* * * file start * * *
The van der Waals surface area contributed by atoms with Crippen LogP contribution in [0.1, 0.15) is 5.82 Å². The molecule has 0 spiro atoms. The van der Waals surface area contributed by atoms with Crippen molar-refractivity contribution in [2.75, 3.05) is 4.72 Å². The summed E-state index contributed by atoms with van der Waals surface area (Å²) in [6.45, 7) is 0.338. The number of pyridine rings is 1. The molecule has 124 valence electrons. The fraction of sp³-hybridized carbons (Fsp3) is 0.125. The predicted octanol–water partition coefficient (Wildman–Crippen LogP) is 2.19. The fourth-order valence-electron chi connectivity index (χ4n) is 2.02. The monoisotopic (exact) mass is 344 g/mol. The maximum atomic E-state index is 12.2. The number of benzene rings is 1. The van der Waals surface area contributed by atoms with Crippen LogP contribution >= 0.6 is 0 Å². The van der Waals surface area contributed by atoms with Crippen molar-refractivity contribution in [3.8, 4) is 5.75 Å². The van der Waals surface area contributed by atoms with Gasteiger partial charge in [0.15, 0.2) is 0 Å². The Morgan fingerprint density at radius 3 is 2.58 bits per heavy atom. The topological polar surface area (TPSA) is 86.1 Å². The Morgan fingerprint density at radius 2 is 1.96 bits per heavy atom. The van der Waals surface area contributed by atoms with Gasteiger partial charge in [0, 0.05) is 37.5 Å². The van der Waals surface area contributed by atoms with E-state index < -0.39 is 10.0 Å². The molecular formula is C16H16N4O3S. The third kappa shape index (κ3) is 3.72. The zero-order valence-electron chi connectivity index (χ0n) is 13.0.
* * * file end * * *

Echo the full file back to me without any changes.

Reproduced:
The van der Waals surface area contributed by atoms with Crippen LogP contribution in [0.1, 0.15) is 5.82 Å². The molecule has 0 spiro atoms. The van der Waals surface area contributed by atoms with Crippen molar-refractivity contribution in [2.75, 3.05) is 4.72 Å². The summed E-state index contributed by atoms with van der Waals surface area (Å²) in [6.45, 7) is 0.338. The number of pyridine rings is 1. The molecule has 124 valence electrons. The fraction of sp³-hybridized carbons (Fsp3) is 0.125. The predicted octanol–water partition coefficient (Wildman–Crippen LogP) is 2.19. The fourth-order valence-electron chi connectivity index (χ4n) is 2.02. The monoisotopic (exact) mass is 344 g/mol. The maximum atomic E-state index is 12.2. The number of benzene rings is 1. The van der Waals surface area contributed by atoms with Crippen LogP contribution >= 0.6 is 0 Å². The van der Waals surface area contributed by atoms with Crippen molar-refractivity contribution in [3.8, 4) is 5.75 Å². The van der Waals surface area contributed by atoms with Gasteiger partial charge in [0.15, 0.2) is 0 Å². The Morgan fingerprint density at radius 3 is 2.58 bits per heavy atom. The topological polar surface area (TPSA) is 86.1 Å². The Morgan fingerprint density at radius 2 is 1.96 bits per heavy atom. The van der Waals surface area contributed by atoms with Gasteiger partial charge in [0, 0.05) is 37.5 Å². The van der Waals surface area contributed by atoms with E-state index < -0.39 is 10.0 Å². The molecular formula is C16H16N4O3S. The third kappa shape index (κ3) is 3.72. The zero-order valence-electron chi connectivity index (χ0n) is 13.0.